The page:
The EU has initiated a review of the safeguard duties and quota applicable to imports of certain steel products. The safeguard duties are set to expire in 2024 however, the review is happening to determine if the measure should be terminated by 30 June 2023. The EU has confirmed that exporter responses will be considered.
The steel safeguard duties in the EU are being considered for early removal which is a big deal to South Africa. We must not be caught napping. Combined with the Section 232 duties in the USA, and the safeguard duties in the UK, these actions have reduced South Africa’s access to three very important export markets for coated and stainless steel, as well as for steel tubes and pipes. This doesn’t have to remain this way, but if we do nothing, this will indeed be the outcome.
We have focused only on the exports under the tariff codes currently being reviewed by the EU. These break down into four broad categories, being coated steel (galvanised, aluminium and zinc-aluminium coated), stainless steel, seamless steel tubes and pipes and flat steel. The flat steel volumes are trivial and so are not further considered in this article.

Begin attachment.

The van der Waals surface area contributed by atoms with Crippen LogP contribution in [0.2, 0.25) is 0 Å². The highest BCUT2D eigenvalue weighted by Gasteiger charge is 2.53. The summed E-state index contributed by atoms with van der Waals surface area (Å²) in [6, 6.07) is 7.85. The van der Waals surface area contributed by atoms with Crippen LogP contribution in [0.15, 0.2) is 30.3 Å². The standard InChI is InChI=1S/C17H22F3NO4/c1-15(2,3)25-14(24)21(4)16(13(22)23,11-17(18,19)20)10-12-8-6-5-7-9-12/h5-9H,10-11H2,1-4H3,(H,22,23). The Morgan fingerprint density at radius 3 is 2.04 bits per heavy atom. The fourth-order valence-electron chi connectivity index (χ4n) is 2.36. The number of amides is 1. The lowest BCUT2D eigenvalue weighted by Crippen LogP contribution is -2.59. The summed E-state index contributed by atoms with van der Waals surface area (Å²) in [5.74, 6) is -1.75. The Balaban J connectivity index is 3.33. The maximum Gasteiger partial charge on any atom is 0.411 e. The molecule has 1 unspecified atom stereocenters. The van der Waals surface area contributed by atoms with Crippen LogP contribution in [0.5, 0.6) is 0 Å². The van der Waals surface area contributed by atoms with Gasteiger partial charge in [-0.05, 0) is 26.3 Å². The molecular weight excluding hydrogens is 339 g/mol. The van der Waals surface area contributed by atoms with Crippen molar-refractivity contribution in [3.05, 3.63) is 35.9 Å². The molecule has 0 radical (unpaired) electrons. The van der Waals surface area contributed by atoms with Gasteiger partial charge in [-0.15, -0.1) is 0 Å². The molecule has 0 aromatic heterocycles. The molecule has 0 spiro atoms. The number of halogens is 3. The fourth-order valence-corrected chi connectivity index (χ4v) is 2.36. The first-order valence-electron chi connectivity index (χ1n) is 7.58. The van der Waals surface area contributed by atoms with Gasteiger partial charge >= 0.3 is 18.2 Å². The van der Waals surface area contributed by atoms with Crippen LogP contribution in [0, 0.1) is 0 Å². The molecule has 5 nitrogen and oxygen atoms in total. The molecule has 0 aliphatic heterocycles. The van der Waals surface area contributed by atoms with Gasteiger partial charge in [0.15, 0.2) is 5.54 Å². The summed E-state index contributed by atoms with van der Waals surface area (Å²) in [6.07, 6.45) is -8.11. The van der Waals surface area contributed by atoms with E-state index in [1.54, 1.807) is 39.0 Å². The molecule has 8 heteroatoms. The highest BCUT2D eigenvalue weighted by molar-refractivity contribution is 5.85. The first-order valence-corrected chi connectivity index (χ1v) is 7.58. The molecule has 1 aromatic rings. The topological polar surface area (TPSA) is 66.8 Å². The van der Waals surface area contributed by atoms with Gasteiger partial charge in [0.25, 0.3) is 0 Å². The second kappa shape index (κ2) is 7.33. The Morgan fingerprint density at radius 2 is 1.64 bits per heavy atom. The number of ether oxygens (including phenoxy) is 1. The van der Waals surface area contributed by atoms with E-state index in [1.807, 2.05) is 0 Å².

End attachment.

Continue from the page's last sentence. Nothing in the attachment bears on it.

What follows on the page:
The safeguard duties and quotas were implemented in the EU, USA and the UK in 2018, seeing our total exports dropping, but interestingly our prices rising significantly, particularly to the EU, despite the restrictions.
Looking at the EU, most of the gain has been contributed by stainless steel, as can be clearly seen below.
It is incredibly important to not only take a short-term view. Even if we are currently not maximising our exports to the EU, it is crucial to ensure this market remains as open as possible. A decision taken now to not act cannot be remedied in two months time. The deadline to respond is 13 January 2023, so South African producers need to file their responses by that date to have this important market further opened next year. No one knows what trade will look like next year, but there is no scenario where improved access to the EU is not a good thing.
This is not just about the steel producers; it is also about our government. Our relationship with the EU is definitely not where it should be, not helped by our stance on the Russian invasion of Ukraine, or a number of other trade issues, but it still remains functional. Industry needs to work with government to have the safeguard lifted early.
The recent Manufacturing Circle conference on growing exports aimed to do exactly this. To bring industry and government together to grow our exports. This is the perfect opportunity to move from talking to executing.
Don’t get this wrong:
- Remember the deadline is 13 January 2023. If the EU market matters then this deadline must be met.
- Industry and government need time to chat, so this cannot be left to the last minute.
- XA is the most experienced global trade consultancy in South Africa, with significant experience in the EU. You should contact us to assist you.